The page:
The motel is still open, and lodging guests. The postcard tells us that it had "20 Units with combination tub and shower in all rooms... magic fingers - swimming pool... In town between Shopping Center & Downtown" (what are Magic Fingers?).
Town House Motel 1960s postcard in Joliet, Illinois
Town House Motel present appearance in Joliet, Illinois
From here you can head west to the 1940-58 US 66 alignment in Plainfield or turn back and go south along Route 66:
South Cars and Racing...
Head south towards Elwood along US 66.
A 15 mile drive tip to tip (Map with Directions).
Route 53 and Laraway Road
To your right, is the Route 66 Food N Fuel: a truck stop that opened in 2013 at this intersection on its SW corner. Here is the "Bluesmobile" atop a column:
The Blues brothers drive around in the "Bluesmobile" a former police car, a 1974 440 Dodge Monaco. The gadget on the roof is a loudspeaker. According to Dan Aykroyd, the horn-shaped loudspeaker is a duplicate of the one back at his school in Ottawa Canada. It was a Cold War siren.
The Bluesmobile, a replica in Joliet, Illinois
Keep southbound and turn left at W Schweitzer Rd. to see a Right of Way Marker:
Right of Way Marker 1926
SW corner of Route 66 and W Schweitzer Rd
Hidden in the grass, is an old state highway right of way marker next to the Route 66 Raceway sign. This dates back to the SBI 4 (State Hwy 4) days early 1920s and predates Route 66. You can see it in the yellow box in the image below:
Right of Way Marker 1926 in Joliet, Illinois
Ahead are two venues for car racing fans:
500 Speedway Boulevard
(full info at their website: chicagolandspeedway.com
With a 1.5 mile oval it hosts NASCAR events and ARCA Racing series.
Route 66 Raceway
A quarter mile drag strip and a half mile dirt oval it annualy hosts the NHRA National Drag Racing events and Demolition Derbies.
From here you can head south into Elwood or continue to visit our last attraction, a motel on US 66 and I-55 (which was the 1958 - 77 alignment of Route 66):
The Manor Motel
23926 W Eames St, Channahon, IL
As its postcard tells us, it was located on "Rte 66 (I-55) and US 6". Its relaxed colonial style building is virtually unchanged, and it is still operating as a motel.
The Manor Motel is listed by the National Park Service as one of the "ca. 1935-58 motel buildings remaining on Route 66 in Illinois", it describes it as follows: "Brick, U-shaped 1 and 2 story, colonial style motel with end gable roofs. 77 units. Ca. 1950s".
The Manor Motel, a 1950s postcard in Joliet, Illinois
The Manor Motel, current appearance in Joliet, Illinois
Historic Route 66 in Joliet, Illinois
Illinois funded its original state highway network by floating a bond in 1918. Among the roads built was SBI 4 (State Bond Issue) along what had been the "Pontiac Trail" that ran from Chicago to St. Louis. Originally it was aligned to the northeast of Joliet, through Lockport into Lemont, bypassing Romeoville; Route 4 was paved completely by 1923, but in 1926 it became Route 4A after a new Route 4 was built from Joliet north through Romeoville. It became Route 66 in 1926.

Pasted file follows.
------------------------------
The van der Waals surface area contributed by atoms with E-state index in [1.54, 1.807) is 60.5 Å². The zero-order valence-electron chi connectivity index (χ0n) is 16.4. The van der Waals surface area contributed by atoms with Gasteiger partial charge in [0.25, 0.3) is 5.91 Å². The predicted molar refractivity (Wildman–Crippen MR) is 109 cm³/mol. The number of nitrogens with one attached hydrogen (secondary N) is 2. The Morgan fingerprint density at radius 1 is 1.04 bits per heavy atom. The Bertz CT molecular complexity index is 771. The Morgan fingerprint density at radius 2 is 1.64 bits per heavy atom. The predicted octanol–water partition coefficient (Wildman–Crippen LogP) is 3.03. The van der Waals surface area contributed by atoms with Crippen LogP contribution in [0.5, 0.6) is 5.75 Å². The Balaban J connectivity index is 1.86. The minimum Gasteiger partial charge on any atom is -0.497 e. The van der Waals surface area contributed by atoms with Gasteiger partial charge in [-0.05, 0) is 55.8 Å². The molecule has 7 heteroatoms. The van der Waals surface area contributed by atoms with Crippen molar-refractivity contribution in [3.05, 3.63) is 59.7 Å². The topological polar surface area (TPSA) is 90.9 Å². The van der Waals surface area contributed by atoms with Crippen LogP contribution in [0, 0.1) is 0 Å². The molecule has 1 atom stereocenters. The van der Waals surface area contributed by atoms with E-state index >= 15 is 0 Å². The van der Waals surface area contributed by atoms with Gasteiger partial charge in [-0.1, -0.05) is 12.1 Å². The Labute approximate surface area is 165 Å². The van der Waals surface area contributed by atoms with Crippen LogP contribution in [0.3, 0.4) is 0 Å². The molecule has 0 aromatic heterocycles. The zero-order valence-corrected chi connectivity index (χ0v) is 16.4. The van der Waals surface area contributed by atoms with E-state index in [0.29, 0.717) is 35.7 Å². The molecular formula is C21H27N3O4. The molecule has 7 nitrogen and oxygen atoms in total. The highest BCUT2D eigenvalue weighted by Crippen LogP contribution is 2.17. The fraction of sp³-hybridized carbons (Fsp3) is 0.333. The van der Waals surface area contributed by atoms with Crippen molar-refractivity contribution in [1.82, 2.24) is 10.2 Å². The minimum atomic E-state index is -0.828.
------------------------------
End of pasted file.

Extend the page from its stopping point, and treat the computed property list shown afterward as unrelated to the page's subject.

US 66 1926 to 1939
Route 66 which nowadays is IL-53 ran through Joliet between 1926 and 1939. In 1940 a new and straighter alignment built through Plainfield so the old alignment became ALT US 66 from then until 1977.
1928 Illinois State roadmap
US 66 1940 to 1977
This new road was built from Gardner to Plainfield and then NE towards the old alignment, which it met north of Romeoville.
The 1928 Illinois state roadmap shows the original US 66 and the other highways in the region (IL-4 and Il-4A), it also marks Joliet (left of center).
The new "MAIN" US 66 is marked with a Green Line in the google map further up.
ALT US 66 1940 to 1977
The old road from Romeoville ran south to Joliet, Wilmington, Braidwood, Braceville and Gardner as ALT US 66; the Pale Blue line marks these 1926-39 US 66 and 1940-77 ALT 66 alignments.
US 66 final years: 1958 - 1977
In 1958 US 66 was moved further west to a brand new freeway that bypassed all the towns including Plainfield, Braidwood and also Gardner. US 66 and I-55 shared the freeway.
Alternate US 66
The American Association of State Highway and Transportation Officials (AASHTO) created the "Alternate" designation in 1959. Its purpose was to designate a route that branches off from the main highway, passes through given towns or cities and then connects again with the main numbered route. The idea is to accommodate a high traffic demand. When the Alternate and Main highways followed a similar course, the shorter and better built highway would be marked as main and the other as alternate.
In 1940 Route 66 north (east) of Joliet, all the way to present Wellco Corners had been designated as ALT 66.
And Route 66, the main highway now ran along a new highway parallel to the old one, on the western side of the railroad from Braceville and a point just north of Joliet. Here it turned sharply and took a straight course northward, crossing the Kankakee River and passing by "Blodgett", then it crossed the Des Plaines River and intersected US 6, passed by "Birds", intersected US 52 and finally reached Plainfield where it met US 30 and turned with a northeastern course towards Cicero and Chicago. It met the ALT 66 at Wellco Corners.
Drive from Romeoville to Joliet
Drive 8.8 miles from Romeoville to Joliet: Map with directions.
> > See the previous segment Romeoville to Joliet (east)
> > See the next segment Joliet to Elwood (west)